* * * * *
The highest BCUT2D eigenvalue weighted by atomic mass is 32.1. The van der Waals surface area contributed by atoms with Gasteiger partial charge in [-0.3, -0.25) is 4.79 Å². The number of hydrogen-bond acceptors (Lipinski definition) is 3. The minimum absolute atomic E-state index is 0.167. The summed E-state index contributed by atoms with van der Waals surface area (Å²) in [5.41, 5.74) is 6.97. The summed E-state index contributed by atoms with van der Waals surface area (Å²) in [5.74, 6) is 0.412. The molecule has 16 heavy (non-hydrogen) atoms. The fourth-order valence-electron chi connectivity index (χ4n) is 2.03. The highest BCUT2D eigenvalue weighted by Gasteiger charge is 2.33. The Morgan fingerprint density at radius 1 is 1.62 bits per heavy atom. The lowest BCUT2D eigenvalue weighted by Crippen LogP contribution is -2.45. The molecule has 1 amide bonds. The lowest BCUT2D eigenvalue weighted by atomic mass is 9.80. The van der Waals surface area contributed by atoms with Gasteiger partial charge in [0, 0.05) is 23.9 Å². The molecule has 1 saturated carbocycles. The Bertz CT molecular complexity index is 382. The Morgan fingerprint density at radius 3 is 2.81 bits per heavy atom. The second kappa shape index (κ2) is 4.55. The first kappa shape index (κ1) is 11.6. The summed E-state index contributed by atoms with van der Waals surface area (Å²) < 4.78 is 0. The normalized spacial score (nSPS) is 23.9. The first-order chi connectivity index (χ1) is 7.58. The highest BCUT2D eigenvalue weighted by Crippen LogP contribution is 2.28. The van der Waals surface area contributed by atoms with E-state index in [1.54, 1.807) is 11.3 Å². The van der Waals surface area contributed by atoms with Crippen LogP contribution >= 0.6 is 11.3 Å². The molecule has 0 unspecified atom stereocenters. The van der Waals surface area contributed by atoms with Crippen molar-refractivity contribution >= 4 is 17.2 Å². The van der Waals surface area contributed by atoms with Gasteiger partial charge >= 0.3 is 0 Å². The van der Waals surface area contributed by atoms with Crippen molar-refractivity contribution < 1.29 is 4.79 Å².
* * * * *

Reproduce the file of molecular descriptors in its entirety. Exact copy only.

The highest BCUT2D eigenvalue weighted by atomic mass is 32.1. The van der Waals surface area contributed by atoms with Gasteiger partial charge in [-0.3, -0.25) is 4.79 Å². The number of hydrogen-bond acceptors (Lipinski definition) is 3. The minimum absolute atomic E-state index is 0.167. The summed E-state index contributed by atoms with van der Waals surface area (Å²) in [5.41, 5.74) is 6.97. The summed E-state index contributed by atoms with van der Waals surface area (Å²) in [5.74, 6) is 0.412. The molecule has 16 heavy (non-hydrogen) atoms. The fourth-order valence-electron chi connectivity index (χ4n) is 2.03. The highest BCUT2D eigenvalue weighted by Gasteiger charge is 2.33. The Morgan fingerprint density at radius 1 is 1.62 bits per heavy atom. The lowest BCUT2D eigenvalue weighted by Crippen LogP contribution is -2.45. The molecule has 1 amide bonds. The lowest BCUT2D eigenvalue weighted by atomic mass is 9.80. The van der Waals surface area contributed by atoms with Gasteiger partial charge in [0, 0.05) is 23.9 Å². The molecule has 1 saturated carbocycles. The Bertz CT molecular complexity index is 382. The Morgan fingerprint density at radius 3 is 2.81 bits per heavy atom. The second kappa shape index (κ2) is 4.55. The first kappa shape index (κ1) is 11.6. The summed E-state index contributed by atoms with van der Waals surface area (Å²) < 4.78 is 0. The normalized spacial score (nSPS) is 23.9. The first-order chi connectivity index (χ1) is 7.58. The highest BCUT2D eigenvalue weighted by Crippen LogP contribution is 2.28. The van der Waals surface area contributed by atoms with E-state index in [1.54, 1.807) is 11.3 Å². The van der Waals surface area contributed by atoms with Crippen LogP contribution >= 0.6 is 11.3 Å². The molecule has 0 unspecified atom stereocenters. The van der Waals surface area contributed by atoms with Crippen molar-refractivity contribution >= 4 is 17.2 Å². The van der Waals surface area contributed by atoms with Gasteiger partial charge >= 0.3 is 0 Å². The van der Waals surface area contributed by atoms with Crippen molar-refractivity contribution < 1.29 is 4.79 Å².